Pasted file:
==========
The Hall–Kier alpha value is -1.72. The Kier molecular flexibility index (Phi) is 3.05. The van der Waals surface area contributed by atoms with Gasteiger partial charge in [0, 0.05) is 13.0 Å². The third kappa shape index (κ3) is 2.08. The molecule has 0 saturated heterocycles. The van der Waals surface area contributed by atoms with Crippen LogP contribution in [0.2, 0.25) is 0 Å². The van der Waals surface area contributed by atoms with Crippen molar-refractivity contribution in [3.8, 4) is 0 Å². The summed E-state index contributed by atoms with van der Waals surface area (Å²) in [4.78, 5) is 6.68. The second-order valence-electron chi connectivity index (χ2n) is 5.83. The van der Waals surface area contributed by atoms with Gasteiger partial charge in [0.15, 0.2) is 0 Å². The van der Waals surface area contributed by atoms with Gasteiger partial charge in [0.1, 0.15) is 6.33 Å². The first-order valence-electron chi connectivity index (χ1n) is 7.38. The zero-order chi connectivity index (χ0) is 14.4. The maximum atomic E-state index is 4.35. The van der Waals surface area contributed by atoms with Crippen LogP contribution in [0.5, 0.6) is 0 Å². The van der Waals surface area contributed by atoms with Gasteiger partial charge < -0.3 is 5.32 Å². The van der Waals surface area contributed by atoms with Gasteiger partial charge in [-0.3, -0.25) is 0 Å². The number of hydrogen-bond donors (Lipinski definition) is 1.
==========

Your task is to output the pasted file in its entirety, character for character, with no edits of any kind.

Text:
The Hall–Kier alpha value is -1.72. The Kier molecular flexibility index (Phi) is 3.05. The van der Waals surface area contributed by atoms with Gasteiger partial charge in [0, 0.05) is 13.0 Å². The third kappa shape index (κ3) is 2.08. The molecule has 0 saturated heterocycles. The van der Waals surface area contributed by atoms with Crippen LogP contribution in [0.2, 0.25) is 0 Å². The van der Waals surface area contributed by atoms with Crippen molar-refractivity contribution in [3.8, 4) is 0 Å². The summed E-state index contributed by atoms with van der Waals surface area (Å²) in [4.78, 5) is 6.68. The second-order valence-electron chi connectivity index (χ2n) is 5.83. The van der Waals surface area contributed by atoms with Gasteiger partial charge in [0.15, 0.2) is 0 Å². The van der Waals surface area contributed by atoms with Gasteiger partial charge in [0.1, 0.15) is 6.33 Å². The first-order valence-electron chi connectivity index (χ1n) is 7.38. The zero-order chi connectivity index (χ0) is 14.4. The maximum atomic E-state index is 4.35. The van der Waals surface area contributed by atoms with Crippen LogP contribution in [0.5, 0.6) is 0 Å². The van der Waals surface area contributed by atoms with Gasteiger partial charge < -0.3 is 5.32 Å². The van der Waals surface area contributed by atoms with Gasteiger partial charge in [-0.3, -0.25) is 0 Å². The number of hydrogen-bond donors (Lipinski definition) is 1.